Last edited: February 22, 2005

Gay Activists Hail Supreme Court’s Sodomy Ruling

Daily Oklahoman, June 26, 2003
P. O. Box 25125, Oklahoma City, OK 73125
Fax: 405-475-3971

By The Associated Press/Daily Oklahoman

The U.S. Supreme Court’s decision striking down a ban on gay sex will reduce discrimination against same-sex couples but will not stop prejudice against homosexuals, Oklahoma gay activists said Thursday.

“Prejudice is almost impossible to eliminate,” said Bill Rogers, past president of the Cimarron Alliance, a gay and lesbian group based in Oklahoma City.

Gay rights groups praised the high court’s ruling that struck down an anti-sodomy law in Texas that banned oral and anal sex between same-sex couples. Oklahoma is among 12 other states that have similar laws.

“It ushers in a whole new era of tolerance and acceptance,” said Keith Smith, co-chairman of the Stonewall Democrats of Central Oklahoma, the gay and lesbian caucus of the Democratic Party.

The decision was criticized by state Rep. Bill Graves, R-Oklahoma City, a gay rights opponent who said the ruling “makes a mockery of morality and constitutional law.”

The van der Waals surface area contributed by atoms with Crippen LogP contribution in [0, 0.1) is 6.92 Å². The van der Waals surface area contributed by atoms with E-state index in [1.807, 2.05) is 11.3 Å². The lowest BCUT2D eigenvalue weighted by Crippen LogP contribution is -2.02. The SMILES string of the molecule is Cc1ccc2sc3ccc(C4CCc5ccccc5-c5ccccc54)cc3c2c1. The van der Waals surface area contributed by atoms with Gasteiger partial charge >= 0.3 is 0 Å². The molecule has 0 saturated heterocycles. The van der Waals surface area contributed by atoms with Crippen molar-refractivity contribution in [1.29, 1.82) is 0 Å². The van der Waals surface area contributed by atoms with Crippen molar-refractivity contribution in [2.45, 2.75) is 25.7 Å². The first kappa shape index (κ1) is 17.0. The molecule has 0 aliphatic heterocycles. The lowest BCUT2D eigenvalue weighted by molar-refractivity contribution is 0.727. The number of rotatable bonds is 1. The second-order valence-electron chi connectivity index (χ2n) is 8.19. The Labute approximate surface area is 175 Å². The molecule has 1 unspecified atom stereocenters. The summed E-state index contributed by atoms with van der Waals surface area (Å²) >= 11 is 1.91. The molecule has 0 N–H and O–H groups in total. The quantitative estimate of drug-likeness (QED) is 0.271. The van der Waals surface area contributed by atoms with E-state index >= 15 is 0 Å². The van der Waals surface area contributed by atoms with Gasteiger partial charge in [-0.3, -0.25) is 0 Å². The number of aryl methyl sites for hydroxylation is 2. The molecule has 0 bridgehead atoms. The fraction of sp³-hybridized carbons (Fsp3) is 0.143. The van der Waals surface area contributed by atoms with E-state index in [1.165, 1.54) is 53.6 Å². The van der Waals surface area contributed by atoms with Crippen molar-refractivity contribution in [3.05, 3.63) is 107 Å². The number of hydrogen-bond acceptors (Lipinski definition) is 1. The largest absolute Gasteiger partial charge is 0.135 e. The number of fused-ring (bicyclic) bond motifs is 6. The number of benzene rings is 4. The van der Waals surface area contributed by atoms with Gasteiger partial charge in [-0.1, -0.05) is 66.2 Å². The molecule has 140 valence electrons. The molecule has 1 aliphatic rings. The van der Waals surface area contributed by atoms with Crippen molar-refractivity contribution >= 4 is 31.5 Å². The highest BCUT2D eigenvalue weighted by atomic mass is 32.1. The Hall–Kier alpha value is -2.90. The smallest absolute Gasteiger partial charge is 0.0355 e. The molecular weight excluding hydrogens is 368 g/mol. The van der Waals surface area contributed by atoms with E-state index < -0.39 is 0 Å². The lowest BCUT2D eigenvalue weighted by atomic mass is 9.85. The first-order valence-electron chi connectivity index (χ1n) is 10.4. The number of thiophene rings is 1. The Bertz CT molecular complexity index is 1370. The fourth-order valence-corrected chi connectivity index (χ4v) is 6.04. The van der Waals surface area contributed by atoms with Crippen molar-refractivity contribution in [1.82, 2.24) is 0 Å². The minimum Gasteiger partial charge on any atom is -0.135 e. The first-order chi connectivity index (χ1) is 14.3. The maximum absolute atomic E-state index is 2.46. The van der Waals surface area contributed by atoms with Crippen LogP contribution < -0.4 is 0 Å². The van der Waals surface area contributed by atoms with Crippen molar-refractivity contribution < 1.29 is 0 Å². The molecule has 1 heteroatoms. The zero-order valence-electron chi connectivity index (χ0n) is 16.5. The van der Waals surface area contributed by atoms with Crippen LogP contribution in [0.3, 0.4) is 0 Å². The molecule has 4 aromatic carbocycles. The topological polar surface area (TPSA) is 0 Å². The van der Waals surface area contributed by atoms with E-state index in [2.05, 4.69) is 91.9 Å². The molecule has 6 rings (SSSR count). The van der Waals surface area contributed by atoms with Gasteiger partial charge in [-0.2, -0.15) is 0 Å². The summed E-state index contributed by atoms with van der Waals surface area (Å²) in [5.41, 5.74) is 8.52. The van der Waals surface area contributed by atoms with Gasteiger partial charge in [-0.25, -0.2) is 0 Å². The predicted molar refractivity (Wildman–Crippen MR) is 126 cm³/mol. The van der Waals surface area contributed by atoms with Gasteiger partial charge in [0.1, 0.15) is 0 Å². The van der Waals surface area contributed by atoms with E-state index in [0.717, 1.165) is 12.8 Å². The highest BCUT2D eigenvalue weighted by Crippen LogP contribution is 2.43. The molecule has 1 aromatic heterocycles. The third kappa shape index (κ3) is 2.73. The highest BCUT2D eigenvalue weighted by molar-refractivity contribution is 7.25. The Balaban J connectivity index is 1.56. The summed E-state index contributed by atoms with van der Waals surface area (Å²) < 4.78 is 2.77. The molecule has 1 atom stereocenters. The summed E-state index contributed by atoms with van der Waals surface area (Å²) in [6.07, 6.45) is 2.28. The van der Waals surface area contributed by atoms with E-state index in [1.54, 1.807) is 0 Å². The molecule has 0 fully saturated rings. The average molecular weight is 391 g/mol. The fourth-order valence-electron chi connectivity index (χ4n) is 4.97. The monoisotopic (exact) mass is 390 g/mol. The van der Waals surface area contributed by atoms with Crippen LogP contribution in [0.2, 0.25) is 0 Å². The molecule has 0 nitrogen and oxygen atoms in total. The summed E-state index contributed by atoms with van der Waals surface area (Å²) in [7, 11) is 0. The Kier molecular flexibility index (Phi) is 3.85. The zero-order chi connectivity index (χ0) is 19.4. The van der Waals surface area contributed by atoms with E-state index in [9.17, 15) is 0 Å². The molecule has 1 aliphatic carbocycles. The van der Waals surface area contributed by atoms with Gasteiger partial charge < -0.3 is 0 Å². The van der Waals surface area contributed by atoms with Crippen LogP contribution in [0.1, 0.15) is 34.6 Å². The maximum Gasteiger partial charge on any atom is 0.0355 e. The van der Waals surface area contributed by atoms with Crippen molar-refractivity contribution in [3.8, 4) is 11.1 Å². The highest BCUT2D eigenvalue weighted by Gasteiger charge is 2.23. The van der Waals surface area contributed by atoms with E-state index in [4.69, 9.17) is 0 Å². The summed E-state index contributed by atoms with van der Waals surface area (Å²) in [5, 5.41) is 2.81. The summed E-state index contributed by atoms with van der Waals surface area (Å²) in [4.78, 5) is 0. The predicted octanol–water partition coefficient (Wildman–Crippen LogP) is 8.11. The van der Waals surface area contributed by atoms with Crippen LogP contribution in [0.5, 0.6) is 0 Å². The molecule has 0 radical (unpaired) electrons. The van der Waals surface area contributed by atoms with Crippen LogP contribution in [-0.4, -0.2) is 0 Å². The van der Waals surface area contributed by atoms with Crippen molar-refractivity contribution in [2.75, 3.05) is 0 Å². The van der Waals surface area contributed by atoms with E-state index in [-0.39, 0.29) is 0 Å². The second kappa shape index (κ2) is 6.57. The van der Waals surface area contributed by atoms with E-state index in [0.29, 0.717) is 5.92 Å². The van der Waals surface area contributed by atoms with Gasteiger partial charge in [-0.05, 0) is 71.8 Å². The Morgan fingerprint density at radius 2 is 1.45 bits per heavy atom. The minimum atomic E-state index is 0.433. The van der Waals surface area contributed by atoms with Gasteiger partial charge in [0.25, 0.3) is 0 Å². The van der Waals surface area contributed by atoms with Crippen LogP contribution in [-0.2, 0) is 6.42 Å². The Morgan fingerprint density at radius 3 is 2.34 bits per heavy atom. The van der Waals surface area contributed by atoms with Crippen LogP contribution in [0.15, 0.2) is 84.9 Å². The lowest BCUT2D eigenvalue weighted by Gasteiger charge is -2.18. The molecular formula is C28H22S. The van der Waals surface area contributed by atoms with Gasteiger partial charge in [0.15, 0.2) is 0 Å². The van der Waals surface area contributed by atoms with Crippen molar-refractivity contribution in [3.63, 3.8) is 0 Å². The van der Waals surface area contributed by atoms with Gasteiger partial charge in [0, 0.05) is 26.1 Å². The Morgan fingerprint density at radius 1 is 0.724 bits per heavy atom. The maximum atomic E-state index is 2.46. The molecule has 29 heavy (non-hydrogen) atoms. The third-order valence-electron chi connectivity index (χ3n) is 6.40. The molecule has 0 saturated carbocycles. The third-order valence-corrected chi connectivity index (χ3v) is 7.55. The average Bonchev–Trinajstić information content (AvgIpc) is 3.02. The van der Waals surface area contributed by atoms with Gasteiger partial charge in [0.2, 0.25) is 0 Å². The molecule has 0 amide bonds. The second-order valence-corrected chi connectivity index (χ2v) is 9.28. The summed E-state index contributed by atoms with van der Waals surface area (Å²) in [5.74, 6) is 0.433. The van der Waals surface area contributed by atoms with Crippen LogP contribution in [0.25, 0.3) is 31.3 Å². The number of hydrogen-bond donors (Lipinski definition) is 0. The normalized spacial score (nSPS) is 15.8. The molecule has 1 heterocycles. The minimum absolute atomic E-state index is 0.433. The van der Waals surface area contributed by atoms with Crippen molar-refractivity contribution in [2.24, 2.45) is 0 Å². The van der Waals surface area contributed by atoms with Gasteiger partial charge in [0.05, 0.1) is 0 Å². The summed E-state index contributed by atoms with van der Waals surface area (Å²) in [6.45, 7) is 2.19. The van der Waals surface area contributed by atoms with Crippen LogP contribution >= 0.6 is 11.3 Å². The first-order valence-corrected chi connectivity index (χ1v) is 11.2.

U.S. Rep. John Sullivan, R-Okla., said he disagrees with the decision and believes states and local communities should be able to choose their own standards.

“Public health and morality have a place in our society,” Sullivan said.

Graves said Oklahoma’s anti-sodomy law refers to the practice as “the detestable and abominable crime against nature.”

“The decision elevates sodomy, which has always been viewed as a sexual perversion, to the status of a constitutional right,” Graves said. In a 6-3 decision, the Supreme Court ruled in favor of two men arrested after police walked in on them having sex.

Justice Anthony M. Kennedy wrote that the men “are entitled to respect for their private lives.”

“The state cannot demean their existence or control their destiny by making their private sexual conduct a crime,” Kennedy wrote.

“This is a wonderful decision that could open up a lot of doors,” said Joann Bell, executive director of the American Civil Liberties Union of Oklahoma.

Bell said the high court’s ruling on a sodomy law in Texas found that such statutes are an unconstitutional violation of privacy.

“What people do in privacy is worthy of the greatest constitutional protection,” said attorney Rex Friend.

Rogers said anti-sodomy laws have been used in the past to justify entrapment of gays by law enforcement authorities and lack of protection from hate crimes.

“All Americans have to be treated equally,” Rogers said. “We’re all entitled to equal treatment under the law.”

“This is a monumental decision,” Smith said. “It’s a great day to be an American. It’s an even better day to be a gay American.”

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